Yesterday on Twitter I noted that the last time a top four cabinet appointee was rejected by the Senate was in 1989, with recently retired Sen. John Tower. President George H.W. Bush nominated Tower for Secretary of Defense and he was rejected by the Senate on a 53-47 vote. Notably, the Democrats controlled the Senate in 1989 and Tower and Bush both came from Texas.
For those who don’t remember those days the reasons for the defeat were a mix of heavy drinking, ‘womanizing’ (sort of a dated term, I think) and a lot of his colleagues just not liking him. The second pick was Dick Cheney, then a member of the House leadership. Unknown at the time, the Persian Gulf War was just around the corner. And this turned out to be a hugely consequential choice, with reverberations down to the present.
Point being, it’s been some time since a President’s pick has actually been voted down by the Senate. But I’m surprised to see just how comparatively rare this is over the entire course of American history.
Here’s a list from the Senate website of all the cabinet nomination defeats over all of US history. It also includes the list of those who were withdrawn from consideration or never got a vote.
According to the list (and it’s the official Senate website so I figure they’d know) cabinet nominees have only been rejected 9 times in all of US history under the constitution. And 4 of those 9 came in one concentrated burst of fail from one President, John Tyler in 1843-44. Notably, Tyler was never elected in his own right but acceded to the office after William Henry Harrison died shortly after being elected in 1840. So he had problems from the start and basically didn’t have the support of a national party.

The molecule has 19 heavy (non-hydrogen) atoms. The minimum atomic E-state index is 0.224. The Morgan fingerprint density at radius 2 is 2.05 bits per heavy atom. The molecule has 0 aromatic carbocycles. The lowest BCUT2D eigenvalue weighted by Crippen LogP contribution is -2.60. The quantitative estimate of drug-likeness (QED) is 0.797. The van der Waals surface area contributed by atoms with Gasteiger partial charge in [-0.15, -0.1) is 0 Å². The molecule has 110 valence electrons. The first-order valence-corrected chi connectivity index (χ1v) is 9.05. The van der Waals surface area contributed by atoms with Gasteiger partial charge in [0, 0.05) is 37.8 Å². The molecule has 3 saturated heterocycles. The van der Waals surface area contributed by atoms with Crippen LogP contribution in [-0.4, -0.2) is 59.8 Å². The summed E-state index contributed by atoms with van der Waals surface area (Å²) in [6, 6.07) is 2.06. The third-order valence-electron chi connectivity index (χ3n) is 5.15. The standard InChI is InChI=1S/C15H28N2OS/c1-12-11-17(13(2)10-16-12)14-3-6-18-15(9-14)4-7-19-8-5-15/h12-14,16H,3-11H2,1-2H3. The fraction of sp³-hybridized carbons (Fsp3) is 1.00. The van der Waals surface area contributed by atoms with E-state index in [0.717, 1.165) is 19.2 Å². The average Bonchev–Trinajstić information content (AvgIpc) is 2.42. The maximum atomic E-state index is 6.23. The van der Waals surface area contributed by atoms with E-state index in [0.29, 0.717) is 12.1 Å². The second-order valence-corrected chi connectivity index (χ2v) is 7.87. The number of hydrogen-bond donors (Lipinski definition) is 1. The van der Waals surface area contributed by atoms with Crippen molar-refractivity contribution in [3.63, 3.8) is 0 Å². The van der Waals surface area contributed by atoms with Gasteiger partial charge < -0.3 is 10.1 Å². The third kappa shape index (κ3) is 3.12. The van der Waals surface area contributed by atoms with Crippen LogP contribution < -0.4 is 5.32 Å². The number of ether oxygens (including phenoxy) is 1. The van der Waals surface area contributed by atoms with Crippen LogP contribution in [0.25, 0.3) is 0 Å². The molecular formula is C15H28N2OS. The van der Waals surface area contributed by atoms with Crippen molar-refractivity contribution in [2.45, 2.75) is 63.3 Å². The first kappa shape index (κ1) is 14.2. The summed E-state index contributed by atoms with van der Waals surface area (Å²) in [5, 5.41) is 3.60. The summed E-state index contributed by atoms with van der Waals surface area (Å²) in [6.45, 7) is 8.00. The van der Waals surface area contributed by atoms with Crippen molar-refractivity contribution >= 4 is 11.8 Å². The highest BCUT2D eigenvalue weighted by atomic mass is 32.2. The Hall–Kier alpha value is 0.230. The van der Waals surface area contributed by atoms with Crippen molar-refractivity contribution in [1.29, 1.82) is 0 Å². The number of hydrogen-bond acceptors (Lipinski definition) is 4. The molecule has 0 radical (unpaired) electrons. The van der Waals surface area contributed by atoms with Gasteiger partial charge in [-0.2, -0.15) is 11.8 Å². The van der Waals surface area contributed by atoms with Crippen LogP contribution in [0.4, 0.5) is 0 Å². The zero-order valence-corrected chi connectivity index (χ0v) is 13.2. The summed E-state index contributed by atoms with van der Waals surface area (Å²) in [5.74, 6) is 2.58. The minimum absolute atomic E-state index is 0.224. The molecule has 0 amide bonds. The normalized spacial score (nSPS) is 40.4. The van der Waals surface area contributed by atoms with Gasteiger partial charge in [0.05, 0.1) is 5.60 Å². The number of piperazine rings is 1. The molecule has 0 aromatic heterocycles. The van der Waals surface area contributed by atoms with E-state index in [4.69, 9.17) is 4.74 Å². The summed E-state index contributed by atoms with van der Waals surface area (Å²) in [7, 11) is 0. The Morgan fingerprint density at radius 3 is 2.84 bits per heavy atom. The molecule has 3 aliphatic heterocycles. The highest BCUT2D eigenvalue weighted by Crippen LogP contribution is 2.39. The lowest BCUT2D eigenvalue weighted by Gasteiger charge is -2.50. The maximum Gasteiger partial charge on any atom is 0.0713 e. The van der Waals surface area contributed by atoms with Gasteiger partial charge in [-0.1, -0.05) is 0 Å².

But here’s what surprised me even more. We know that in many cases when a nomination is dying the President just pulls it to avoid the defeat. Well, it turned out this hasn’t happened very much either. It happened most recently with Tom Daschle in 2008/09 and before that to Bernie Kerik in 2004 (good memories). But it only happened 10 other times in all of American history.
To be clear, I don’t think this necessarily tells us anything about Hagel’s chances. It’s notable that despite only 12 withdrawals in all of US history — half are in the last 20 years, 3 for Clinton, 2 for Bush and 1 for Obama.
Still, I’m just surprised to see how rare both have been in all of our history.
Josh Marshall is editor and publisher of TalkingPointsMemo.com.